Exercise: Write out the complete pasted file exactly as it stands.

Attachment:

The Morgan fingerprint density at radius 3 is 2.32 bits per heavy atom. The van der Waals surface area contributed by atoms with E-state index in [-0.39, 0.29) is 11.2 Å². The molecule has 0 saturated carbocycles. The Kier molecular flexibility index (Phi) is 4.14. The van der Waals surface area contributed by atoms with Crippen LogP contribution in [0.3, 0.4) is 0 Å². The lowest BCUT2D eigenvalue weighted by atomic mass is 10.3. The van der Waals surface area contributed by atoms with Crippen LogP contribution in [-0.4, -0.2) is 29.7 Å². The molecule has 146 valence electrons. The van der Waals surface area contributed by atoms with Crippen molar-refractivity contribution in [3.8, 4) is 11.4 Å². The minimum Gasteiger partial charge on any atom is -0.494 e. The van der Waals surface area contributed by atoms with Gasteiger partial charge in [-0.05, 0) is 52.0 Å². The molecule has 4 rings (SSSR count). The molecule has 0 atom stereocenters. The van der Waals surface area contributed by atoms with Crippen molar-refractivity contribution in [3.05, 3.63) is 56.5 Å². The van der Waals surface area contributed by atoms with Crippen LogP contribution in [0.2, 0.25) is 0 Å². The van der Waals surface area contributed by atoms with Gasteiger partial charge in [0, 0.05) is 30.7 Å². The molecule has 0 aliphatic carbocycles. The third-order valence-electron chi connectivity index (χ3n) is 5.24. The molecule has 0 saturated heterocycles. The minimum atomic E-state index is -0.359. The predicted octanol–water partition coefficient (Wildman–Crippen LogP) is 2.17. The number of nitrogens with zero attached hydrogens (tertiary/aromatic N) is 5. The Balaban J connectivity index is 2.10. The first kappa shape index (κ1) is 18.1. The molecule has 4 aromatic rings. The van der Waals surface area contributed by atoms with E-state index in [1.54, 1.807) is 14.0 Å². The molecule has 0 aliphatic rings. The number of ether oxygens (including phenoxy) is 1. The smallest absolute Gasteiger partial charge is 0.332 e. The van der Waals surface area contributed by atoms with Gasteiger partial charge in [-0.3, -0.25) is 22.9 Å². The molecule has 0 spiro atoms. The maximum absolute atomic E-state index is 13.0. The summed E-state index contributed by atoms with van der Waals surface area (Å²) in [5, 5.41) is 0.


The Morgan fingerprint density at radius 3 is 2.32 bits per heavy atom. The van der Waals surface area contributed by atoms with E-state index in [-0.39, 0.29) is 11.2 Å². The molecule has 0 saturated carbocycles. The Kier molecular flexibility index (Phi) is 4.14. The van der Waals surface area contributed by atoms with Crippen LogP contribution in [0.3, 0.4) is 0 Å². The lowest BCUT2D eigenvalue weighted by atomic mass is 10.3. The van der Waals surface area contributed by atoms with Crippen LogP contribution in [-0.4, -0.2) is 29.7 Å². The molecule has 146 valence electrons. The van der Waals surface area contributed by atoms with Crippen molar-refractivity contribution in [3.8, 4) is 11.4 Å². The minimum Gasteiger partial charge on any atom is -0.494 e. The van der Waals surface area contributed by atoms with Gasteiger partial charge in [-0.05, 0) is 52.0 Å². The molecule has 4 rings (SSSR count). The molecule has 0 atom stereocenters. The van der Waals surface area contributed by atoms with Crippen molar-refractivity contribution in [3.05, 3.63) is 56.5 Å². The van der Waals surface area contributed by atoms with Crippen LogP contribution in [0.2, 0.25) is 0 Å². The van der Waals surface area contributed by atoms with Gasteiger partial charge in [0, 0.05) is 30.7 Å². The molecule has 0 aliphatic carbocycles. The third-order valence-electron chi connectivity index (χ3n) is 5.24. The molecule has 0 saturated heterocycles. The minimum atomic E-state index is -0.359. The predicted octanol–water partition coefficient (Wildman–Crippen LogP) is 2.17. The number of nitrogens with zero attached hydrogens (tertiary/aromatic N) is 5. The Balaban J connectivity index is 2.10. The first kappa shape index (κ1) is 18.1. The molecule has 4 aromatic rings. The van der Waals surface area contributed by atoms with E-state index in [1.54, 1.807) is 14.0 Å². The molecule has 0 aliphatic rings. The number of ether oxygens (including phenoxy) is 1. The smallest absolute Gasteiger partial charge is 0.332 e. The van der Waals surface area contributed by atoms with Gasteiger partial charge in [-0.3, -0.25) is 22.9 Å². The molecule has 0 spiro atoms. The maximum absolute atomic E-state index is 13.0. The summed E-state index contributed by atoms with van der Waals surface area (Å²) in [5, 5.41) is 0.